At the project’s Executive Steering Group meeting last week, Metro President Lynn Peterson signaled there could be problems ahead given the lack of details that have been presented to the group so far.

“I’m concerned that if we’re just going to get one recommendation based on a series of assumptions that it’s not actually going to allow us to see how the three components…play out in different ways,” Peterson said. She said she wants the group to be presented three different scenarios that they can examine more closely. “I think it’s going to be a shock to the system if there’s just one recommendation without a narrowing down.”

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Program staff have been guiding officials toward just one preferred alternative for several months. “One of the concerns with bringing multiple things forward is, it complicates the next step in the process,” Program Administrator Greg Johnson said, alluding to the supplemental environmental impact statement process the project will head into next. “What we’re doing is trying to get into the stadium, and there’s a lot of decisions within that stadium.”

The 2011 final environmental impact statement for the failed Columbia River Crossing project actually included two different alternatives for the Hayden Island/Marine Drive interchanges, pointing toward a false urgency to narrow things down completely at this stage. So far, most of the options being considered look very similar to the preferred alternative from that project, with proposals like an immersed tube tunnel (in use regionally in places like Vancouver, B.C) having been discarded last year by the project team.

Portland Commissioner Jo Ann Hardesty also pushed back on being presented one concept that’s moving forward.

“You’re telling me you’re doing all this work, but I don’t see it…and you’re telling me this is a major decision point, but it’s not that important because it’s going to change later.” she said. “I don’t delegate decision-making to my staff.”

She also raised the issue of having to get approval from other Portland City Council members when they are busy with work on the budget in May. “I think you’re putting unrealistic expectations on me,” she said of the current timeline. “If I’m this confused about the decision that you’re asking me to make in July…can you imagine how confused my colleagues are going to be.”

Washington State Department of Transportation Secretary Roger Millar described the locally preferred alternative as a starting point before the project is put through the “meat grinder” that is federal environmental policy review. “The decision we’re being asked to make this summer is not to pick an alternative to build. It is to pick an alternative to test,” he said. Right now in Seattle, Sound Transit, the regional transit agency on whose board Millar serves, is currently seeking comment on a draft environmental review of a planned light rail line; along a key segment of that line Sound Transit has selected no preferred alternative but is studying a whole slew of options.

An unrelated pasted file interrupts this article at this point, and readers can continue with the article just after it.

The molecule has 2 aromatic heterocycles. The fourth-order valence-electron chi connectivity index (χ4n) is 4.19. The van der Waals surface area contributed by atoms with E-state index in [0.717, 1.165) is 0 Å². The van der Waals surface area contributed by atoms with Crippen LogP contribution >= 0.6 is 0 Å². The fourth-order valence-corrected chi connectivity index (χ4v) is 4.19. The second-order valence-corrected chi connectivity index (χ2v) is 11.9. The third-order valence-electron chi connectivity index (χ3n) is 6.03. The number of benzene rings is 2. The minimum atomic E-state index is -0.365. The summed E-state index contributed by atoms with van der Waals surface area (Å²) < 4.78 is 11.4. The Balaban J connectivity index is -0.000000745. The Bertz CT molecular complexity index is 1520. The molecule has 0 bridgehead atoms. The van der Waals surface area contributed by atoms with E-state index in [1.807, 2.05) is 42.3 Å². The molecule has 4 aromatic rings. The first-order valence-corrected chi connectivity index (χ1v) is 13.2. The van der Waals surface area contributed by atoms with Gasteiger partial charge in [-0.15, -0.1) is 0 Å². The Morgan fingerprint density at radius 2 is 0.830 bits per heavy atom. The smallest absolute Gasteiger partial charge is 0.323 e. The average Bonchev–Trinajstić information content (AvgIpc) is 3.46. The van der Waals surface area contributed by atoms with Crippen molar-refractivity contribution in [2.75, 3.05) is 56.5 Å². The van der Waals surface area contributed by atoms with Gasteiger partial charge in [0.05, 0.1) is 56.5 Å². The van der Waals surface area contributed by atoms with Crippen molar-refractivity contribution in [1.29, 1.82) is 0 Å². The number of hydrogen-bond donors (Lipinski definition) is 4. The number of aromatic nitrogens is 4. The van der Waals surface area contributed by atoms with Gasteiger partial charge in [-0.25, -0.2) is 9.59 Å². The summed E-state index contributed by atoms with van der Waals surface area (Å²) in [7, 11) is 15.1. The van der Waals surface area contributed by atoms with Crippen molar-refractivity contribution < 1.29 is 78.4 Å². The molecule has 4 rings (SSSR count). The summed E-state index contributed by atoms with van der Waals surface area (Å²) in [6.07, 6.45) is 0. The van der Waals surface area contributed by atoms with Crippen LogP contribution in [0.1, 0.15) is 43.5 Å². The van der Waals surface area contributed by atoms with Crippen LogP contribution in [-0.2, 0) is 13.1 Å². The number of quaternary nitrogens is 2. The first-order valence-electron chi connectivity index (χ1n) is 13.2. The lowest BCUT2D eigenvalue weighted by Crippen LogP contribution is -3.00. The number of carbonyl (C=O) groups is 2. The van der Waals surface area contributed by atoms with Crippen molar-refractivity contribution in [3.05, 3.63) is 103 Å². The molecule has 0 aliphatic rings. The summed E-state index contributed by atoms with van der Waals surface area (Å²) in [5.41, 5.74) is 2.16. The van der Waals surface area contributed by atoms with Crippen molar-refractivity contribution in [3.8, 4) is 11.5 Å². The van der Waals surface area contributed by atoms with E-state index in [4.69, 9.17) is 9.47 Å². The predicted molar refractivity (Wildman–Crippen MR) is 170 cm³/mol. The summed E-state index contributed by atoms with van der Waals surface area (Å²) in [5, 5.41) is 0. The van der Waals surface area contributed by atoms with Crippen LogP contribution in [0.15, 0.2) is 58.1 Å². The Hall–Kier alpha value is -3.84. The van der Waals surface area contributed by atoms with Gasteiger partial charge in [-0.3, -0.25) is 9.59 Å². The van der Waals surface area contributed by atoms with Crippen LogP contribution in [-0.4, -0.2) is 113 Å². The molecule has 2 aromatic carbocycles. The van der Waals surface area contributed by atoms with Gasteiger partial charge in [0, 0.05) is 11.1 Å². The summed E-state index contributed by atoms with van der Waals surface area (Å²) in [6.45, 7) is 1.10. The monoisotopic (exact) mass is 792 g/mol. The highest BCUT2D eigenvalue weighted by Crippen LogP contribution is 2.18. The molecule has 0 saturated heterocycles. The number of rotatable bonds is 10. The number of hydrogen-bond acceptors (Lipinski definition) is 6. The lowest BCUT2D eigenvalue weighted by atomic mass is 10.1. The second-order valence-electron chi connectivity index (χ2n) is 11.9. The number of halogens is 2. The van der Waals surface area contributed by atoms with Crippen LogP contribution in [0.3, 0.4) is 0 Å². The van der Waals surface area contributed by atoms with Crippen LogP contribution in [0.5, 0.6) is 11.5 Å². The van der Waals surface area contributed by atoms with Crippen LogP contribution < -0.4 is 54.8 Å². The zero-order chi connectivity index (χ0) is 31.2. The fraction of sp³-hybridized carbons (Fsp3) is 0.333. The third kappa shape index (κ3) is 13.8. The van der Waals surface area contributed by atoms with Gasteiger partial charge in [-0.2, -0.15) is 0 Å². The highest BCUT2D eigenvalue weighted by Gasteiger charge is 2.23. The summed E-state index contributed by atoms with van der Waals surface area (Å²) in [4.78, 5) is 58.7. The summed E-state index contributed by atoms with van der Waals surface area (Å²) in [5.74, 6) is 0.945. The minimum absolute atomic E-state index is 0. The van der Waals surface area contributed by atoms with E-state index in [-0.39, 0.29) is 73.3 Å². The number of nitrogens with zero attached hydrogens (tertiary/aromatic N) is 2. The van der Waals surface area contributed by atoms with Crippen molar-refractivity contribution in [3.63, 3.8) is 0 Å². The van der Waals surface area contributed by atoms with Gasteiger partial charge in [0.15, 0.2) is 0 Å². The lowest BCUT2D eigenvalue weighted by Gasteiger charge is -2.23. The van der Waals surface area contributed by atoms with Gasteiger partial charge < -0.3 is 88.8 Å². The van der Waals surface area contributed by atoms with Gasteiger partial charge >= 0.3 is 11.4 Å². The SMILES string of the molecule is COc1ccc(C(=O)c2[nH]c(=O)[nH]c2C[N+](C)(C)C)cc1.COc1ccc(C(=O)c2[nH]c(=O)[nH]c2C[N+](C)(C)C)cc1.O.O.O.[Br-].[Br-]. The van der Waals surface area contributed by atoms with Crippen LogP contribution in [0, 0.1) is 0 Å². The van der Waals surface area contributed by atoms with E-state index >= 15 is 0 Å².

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At a Metro Council work session on the project earlier this month, Councilor Mary Nolan, the only council member who voted against advancing funding for the project earlier this year, also expressed frustration with a lack of information.

“Candidly, I must tell you that I’m pretty disappointed in the discussion here. I had come to this conversation hoping that we would have a lot more detail from the project team than we seem to have. I don’t think I’ve learned anything in the presentation yet today,” Nolan said near the end of the work session.

If those details are to be fully fleshed out, they will only have a few meetings to do so before the self-imposed deadline to select a locally preferred alternative. The question is whether the rush to meet that deadline will leave any important considerations left unexamined. If any elected leaders are feeling pressured to make a decision they aren’t ready to make, things could get complicated, fast.

‘Climate framework’ language for Interstate Bridge Replacement project is too weak, regional officials say

Slide from presentation shared at IBR Program July meeting.

Will the Columbia River Crossing project’s multibillion dollar successor fully integrate climate change into its design and construction? Or will climate change merely be a box that is checked on the way to a wider I-5 that encourages more driving and more emissions? That question took center stage at the July meeting of the Interstate Bridge Replacement project’s Executive Steering Group.

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GOP candidate promises to end gridlock forever by adding a lane to each freeway

Buffered Bike Lane with a bike symbol and arrow pointing forward

Republican gubernatorial candidate Bud Pierce says he’s hit on an idea for solving the problem of people sitting in traffic on freeways: more travel lanes.

“Our current governor and government has no solution to our current gridlock,” he says in a new ad. “When I am governor, I will make sure we have added freeway lanes on all our major freeways. I’ll ensure that we have a new Columbia River Crossing bridge with added lanes. … Vote for Bud Pierce for governor and end gridlock once and for all.”